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The Third Depression

THE NEW YORK TIMES- By PAUL KRUGMAN
Published: June 27, 2010

Recessions are common; depressions are rare. As far as I can tell, there were only two eras in economic history that were widely described as “depressions” at the time: the years of deflation and instability that followed the Panic of 1873 and the years of mass unemployment that followed the financial crisis of 1929-31.

Neither the Long Depression of the 19th century nor the Great Depression of the 20th was an era of nonstop decline — on the contrary, both included periods when the economy grew. But these episodes of improvement were never enough to undo the damage from the initial slump, and were followed by relapses.

We are now, I fear, in the early stages of a third depression. It will probably look more like the Long Depression than the much more severe Great Depression. But the cost — to the world economy and, above all, to the millions of lives blighted by the absence of jobs — will nonetheless be immense.

And this third depression will be primarily a failure of policy. Around the world — most recently at last weekend’s deeply discouraging G-20 meeting — governments are obsessing about inflation when the real threat is deflation, preaching the need for belt-tightening when the real problem is inadequate spending.

In 2008 and 2009, it seemed as if we might have learned from history. Unlike their predecessors, who raised interest rates in the face of financial crisis, the current leaders of the Federal Reserve and the European Central Bank slashed rates and moved to support credit markets. Unlike governments of the past, which tried to balance budgets in the face of a plunging economy, today’s governments allowed deficits to rise. And better policies helped the world avoid complete collapse: the recession brought on by the financial crisis arguably ended last summer.

But future historians will tell us that this wasn’t the end of the third depression, just as the business upturn that began in 1933 wasn’t the end of the Great Depression. After all, unemployment — especially long-term unemployment — remains at levels that would have been considered catastrophic not long ago, and shows no sign of coming down rapidly. And both the United States and Europe are well on their way toward Japan-style deflationary traps.

In the face of this grim picture, you might have expected policy makers to realize that they haven’t yet done enough to promote recovery. But no: over the last few months there has been a stunning resurgence of hard-money and balanced-budget orthodoxy.

As far as rhetoric is concerned, the revival of the old-time religion is most evident in Europe, where officials seem to be getting their talking points from the collected speeches of Herbert Hoover, up to and including the claim that raising taxes and cutting spending will actually expand the economy, by improving business confidence. As a practical matter, however, America isn’t doing much better. The Fed seems aware of the deflationary risks — but what it proposes to do about these risks is, well, nothing. The Obama administration understands the dangers of premature fiscal austerity — but because Republicans and conservative Democrats in Congress won’t authorize additional aid to state governments, that austerity is coming anyway, in the form of budget cuts at the state and local levels.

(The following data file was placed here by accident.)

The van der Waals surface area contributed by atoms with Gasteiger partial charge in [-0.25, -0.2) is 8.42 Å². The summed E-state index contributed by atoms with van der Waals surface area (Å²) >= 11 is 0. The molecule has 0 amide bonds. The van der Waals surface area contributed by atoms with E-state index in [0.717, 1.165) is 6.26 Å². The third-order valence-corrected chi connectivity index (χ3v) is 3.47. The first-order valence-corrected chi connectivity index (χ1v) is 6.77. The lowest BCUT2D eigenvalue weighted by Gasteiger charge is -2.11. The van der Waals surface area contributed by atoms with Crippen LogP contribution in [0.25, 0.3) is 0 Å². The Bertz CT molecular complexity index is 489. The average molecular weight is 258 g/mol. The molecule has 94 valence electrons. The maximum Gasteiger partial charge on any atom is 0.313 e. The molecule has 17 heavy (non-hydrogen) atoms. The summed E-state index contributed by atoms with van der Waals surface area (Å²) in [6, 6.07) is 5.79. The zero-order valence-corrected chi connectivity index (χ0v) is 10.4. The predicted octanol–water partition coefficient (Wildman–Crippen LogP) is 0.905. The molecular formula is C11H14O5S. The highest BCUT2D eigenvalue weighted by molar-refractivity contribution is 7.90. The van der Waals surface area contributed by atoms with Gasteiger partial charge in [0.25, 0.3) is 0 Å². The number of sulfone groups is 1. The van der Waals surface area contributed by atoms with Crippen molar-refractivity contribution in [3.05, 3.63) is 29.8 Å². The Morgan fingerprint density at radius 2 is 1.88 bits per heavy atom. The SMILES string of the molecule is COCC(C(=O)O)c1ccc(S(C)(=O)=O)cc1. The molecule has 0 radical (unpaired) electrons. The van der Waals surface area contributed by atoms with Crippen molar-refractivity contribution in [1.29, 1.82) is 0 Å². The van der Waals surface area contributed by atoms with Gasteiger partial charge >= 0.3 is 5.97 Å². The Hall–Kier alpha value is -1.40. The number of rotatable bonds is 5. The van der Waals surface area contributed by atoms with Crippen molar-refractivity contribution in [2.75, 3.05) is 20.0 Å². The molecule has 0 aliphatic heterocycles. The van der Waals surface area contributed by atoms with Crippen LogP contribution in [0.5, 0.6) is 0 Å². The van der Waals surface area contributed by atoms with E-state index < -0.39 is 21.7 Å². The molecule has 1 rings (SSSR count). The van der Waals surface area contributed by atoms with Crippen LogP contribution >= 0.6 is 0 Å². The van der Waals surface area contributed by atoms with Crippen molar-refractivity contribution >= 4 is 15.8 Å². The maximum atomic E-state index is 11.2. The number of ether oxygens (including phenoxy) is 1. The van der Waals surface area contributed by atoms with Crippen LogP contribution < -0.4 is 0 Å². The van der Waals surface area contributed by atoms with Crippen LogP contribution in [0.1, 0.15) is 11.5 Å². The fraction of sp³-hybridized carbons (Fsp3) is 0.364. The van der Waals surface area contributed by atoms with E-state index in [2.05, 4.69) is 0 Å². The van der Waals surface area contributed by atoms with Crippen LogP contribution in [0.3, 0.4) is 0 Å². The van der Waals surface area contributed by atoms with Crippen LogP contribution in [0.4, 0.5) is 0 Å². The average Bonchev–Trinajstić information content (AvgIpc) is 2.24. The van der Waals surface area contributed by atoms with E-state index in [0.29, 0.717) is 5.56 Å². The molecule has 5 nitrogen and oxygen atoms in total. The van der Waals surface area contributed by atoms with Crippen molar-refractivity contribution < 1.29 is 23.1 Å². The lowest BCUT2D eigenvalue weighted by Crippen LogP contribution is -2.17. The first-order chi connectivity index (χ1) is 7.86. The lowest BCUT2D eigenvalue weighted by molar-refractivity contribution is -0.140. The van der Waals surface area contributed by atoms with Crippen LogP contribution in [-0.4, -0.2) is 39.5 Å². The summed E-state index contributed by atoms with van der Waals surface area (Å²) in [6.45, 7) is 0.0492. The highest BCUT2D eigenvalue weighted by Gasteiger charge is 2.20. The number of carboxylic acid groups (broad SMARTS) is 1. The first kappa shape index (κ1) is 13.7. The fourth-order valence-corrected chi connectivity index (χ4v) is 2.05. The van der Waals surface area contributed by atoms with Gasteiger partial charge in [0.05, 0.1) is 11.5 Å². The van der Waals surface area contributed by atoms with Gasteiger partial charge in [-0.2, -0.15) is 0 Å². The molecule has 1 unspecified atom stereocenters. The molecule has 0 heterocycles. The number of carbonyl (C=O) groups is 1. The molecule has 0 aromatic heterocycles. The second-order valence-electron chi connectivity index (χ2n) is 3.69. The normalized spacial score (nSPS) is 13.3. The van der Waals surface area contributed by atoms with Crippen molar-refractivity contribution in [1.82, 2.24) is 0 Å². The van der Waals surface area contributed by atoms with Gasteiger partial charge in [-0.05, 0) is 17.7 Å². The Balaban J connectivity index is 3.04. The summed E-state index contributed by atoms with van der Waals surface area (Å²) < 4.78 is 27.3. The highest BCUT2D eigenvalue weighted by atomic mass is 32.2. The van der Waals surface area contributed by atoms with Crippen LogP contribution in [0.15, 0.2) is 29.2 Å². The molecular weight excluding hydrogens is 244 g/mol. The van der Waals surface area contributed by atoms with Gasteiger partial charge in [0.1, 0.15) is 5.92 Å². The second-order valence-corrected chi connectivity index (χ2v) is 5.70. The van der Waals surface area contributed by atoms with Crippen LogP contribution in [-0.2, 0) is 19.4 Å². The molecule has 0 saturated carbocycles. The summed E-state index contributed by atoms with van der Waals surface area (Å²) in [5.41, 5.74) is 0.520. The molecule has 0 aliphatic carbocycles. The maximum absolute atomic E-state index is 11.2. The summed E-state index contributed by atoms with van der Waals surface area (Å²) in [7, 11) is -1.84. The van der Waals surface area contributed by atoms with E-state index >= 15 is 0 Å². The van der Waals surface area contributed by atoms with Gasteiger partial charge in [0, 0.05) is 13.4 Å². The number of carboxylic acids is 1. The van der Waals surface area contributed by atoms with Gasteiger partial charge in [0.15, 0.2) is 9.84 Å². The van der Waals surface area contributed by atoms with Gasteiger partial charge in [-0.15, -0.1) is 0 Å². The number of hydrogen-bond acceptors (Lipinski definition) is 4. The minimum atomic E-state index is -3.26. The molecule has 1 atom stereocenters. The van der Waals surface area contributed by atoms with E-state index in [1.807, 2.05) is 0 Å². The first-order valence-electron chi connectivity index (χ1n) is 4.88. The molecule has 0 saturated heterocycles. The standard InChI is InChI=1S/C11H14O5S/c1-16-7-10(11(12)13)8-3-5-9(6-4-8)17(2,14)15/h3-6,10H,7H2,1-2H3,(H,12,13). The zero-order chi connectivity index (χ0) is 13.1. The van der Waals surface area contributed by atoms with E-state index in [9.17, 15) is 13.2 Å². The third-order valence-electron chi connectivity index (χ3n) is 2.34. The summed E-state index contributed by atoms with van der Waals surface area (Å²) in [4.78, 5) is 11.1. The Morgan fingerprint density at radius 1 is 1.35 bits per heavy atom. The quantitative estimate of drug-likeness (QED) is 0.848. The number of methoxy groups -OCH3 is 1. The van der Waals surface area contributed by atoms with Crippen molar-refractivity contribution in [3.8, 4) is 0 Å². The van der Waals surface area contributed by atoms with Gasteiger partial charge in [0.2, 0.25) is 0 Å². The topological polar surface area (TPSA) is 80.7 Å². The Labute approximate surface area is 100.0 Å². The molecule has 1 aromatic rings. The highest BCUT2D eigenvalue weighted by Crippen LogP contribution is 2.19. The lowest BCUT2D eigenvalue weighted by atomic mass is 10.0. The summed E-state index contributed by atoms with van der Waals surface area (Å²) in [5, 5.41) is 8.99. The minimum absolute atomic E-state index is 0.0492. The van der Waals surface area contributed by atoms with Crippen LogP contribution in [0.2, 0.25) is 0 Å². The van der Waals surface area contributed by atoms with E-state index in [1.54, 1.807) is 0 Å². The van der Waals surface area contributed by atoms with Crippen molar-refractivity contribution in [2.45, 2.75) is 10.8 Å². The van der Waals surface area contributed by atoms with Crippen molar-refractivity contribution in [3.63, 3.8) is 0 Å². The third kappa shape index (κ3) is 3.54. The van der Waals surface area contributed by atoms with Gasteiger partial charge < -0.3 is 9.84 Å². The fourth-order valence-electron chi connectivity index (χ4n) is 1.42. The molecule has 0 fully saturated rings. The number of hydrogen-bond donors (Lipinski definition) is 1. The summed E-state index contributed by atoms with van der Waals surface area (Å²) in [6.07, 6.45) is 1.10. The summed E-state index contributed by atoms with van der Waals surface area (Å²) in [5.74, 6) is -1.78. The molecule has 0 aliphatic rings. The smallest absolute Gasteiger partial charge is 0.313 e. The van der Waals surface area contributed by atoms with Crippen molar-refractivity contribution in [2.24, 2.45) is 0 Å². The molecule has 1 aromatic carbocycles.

Why the wrong turn in policy? The hard-liners often invoke the troubles facing Greece and other nations around the edges of Europe to justify their actions. And it’s true that bond investors have turned on governments with intractable deficits. But there is no evidence that short-run fiscal austerity in the face of a depressed economy reassures investors. On the contrary: Greece has agreed to harsh austerity, only to find its risk spreads growing ever wider; Ireland has imposed savage cuts in public spending, only to be treated by the markets as a worse risk than Spain, which has been far more reluctant to take the hard-liners’ medicine.

It’s almost as if the financial markets understand what policy makers seemingly don’t: that while long-term fiscal responsibility is important, slashing spending in the midst of a depression, which deepens that depression and paves the way for deflation, is actually self-defeating.

So I don’t think this is really about Greece, or indeed about any realistic appreciation of the tradeoffs between deficits and jobs. It is, instead, the victory of an orthodoxy that has little to do with rational analysis, whose main tenet is that imposing suffering on other people is how you show leadership in tough times.